Hurricane Ian continues to be a dangerous storm churning in the southeastern Gulf of Mexico on a path toward Florida as a Category 3 storm, but the very latest models show that Ian could strengthen to a Category 4 as it targets the Sunshine State.
On Tuesday, after Hurricane Ian made landfall in Cuba around 4:30 a.m. local time, forecasters generally said that the storm could strengthen to a Category 4 after returning to the Gulf waters before becoming a Category 3 storm and making landfall on Florida’s west coast. But on Tuesday night, forecasters began to predict a possible intensification that would see Ian becoming a Category 4 storm, with sustained winds between 130 and 156 miles per hour, according to NBC News.
According to ABC News, a Category 4 storm “can cause severe damage to well-constructed homes, including damaging most of the roof and exterior walls” and in the event of such a storm, “most trees will be snapped or uprooted and power poles downed.”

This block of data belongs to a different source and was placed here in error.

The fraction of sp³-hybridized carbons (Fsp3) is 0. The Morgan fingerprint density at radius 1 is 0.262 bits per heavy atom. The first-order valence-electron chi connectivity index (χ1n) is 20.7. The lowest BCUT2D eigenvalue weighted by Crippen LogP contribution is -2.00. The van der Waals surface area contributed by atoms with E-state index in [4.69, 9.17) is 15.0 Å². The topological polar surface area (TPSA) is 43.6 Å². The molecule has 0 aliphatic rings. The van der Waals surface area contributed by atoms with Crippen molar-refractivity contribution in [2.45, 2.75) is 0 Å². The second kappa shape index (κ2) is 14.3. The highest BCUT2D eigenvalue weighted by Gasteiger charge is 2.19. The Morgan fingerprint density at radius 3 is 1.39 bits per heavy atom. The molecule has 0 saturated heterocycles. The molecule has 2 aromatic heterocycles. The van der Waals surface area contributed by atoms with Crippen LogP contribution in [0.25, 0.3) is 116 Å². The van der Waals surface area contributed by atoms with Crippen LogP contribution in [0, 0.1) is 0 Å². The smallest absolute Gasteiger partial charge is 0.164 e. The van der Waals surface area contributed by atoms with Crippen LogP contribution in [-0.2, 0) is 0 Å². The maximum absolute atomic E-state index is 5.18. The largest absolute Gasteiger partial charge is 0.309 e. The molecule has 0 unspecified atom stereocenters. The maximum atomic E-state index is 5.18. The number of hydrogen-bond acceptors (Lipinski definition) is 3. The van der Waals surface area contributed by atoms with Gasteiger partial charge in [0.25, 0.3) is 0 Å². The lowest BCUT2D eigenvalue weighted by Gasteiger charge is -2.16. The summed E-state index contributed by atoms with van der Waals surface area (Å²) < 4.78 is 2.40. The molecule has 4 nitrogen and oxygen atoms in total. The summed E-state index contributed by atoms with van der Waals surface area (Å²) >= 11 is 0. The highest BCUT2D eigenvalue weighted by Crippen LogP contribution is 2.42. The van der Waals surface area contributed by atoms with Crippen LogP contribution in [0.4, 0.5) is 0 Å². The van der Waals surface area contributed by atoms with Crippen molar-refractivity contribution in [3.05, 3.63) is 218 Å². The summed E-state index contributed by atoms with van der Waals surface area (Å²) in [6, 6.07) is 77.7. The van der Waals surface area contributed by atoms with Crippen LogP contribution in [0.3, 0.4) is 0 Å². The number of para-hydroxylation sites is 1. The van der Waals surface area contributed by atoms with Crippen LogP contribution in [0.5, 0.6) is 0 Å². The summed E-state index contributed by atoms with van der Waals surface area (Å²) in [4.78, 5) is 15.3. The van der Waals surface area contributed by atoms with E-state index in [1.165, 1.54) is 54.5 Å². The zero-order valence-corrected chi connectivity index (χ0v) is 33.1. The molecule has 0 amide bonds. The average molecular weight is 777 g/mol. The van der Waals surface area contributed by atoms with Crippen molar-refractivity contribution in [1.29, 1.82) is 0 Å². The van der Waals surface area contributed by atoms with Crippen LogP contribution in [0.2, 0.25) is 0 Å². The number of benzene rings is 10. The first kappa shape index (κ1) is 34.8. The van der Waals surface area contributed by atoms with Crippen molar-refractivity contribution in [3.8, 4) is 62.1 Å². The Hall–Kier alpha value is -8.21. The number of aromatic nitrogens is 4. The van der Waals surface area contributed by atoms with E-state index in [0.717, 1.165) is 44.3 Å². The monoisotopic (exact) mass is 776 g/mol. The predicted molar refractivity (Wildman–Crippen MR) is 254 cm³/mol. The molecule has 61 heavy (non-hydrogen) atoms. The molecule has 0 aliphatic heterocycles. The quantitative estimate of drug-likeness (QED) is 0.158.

— National Hurricane Center (@NHC_Atlantic) September 28, 2022
The storm is still expected to bring 12 to 18 inches of rain to the central and northeastern parts of Florida, and 6 to 8 inches of rain to the Florida Keys and South Florida through Thursday.
In an update Tuesday evening, from the National Hurricane Center, forecasters said the Category 3 storm was expected to continue gaining strength. Per NBC News, the hurricane situation was as follows:
Tropical storm conditions were occurring in the Keys, where sustained tropical-storm-force winds were recorded at Key West International Airport and Key West Naval Air Station, according to the center. A 52-mph gust was recorded at Florida Keys Marathon International Airport, and a data buoy center near Sombrero Key reported sustained winds of 43 mph, the center said.
As of 8:00 p.m. ET, Ian was located 180 miles south-southwest of Punta Gorda, Florida, and 20 miles southwest of the Dry Tortugas. At that time, Ian had maximum sustained winds of 120 miles per hour and was moving toward Florida at only 10 miles per hour.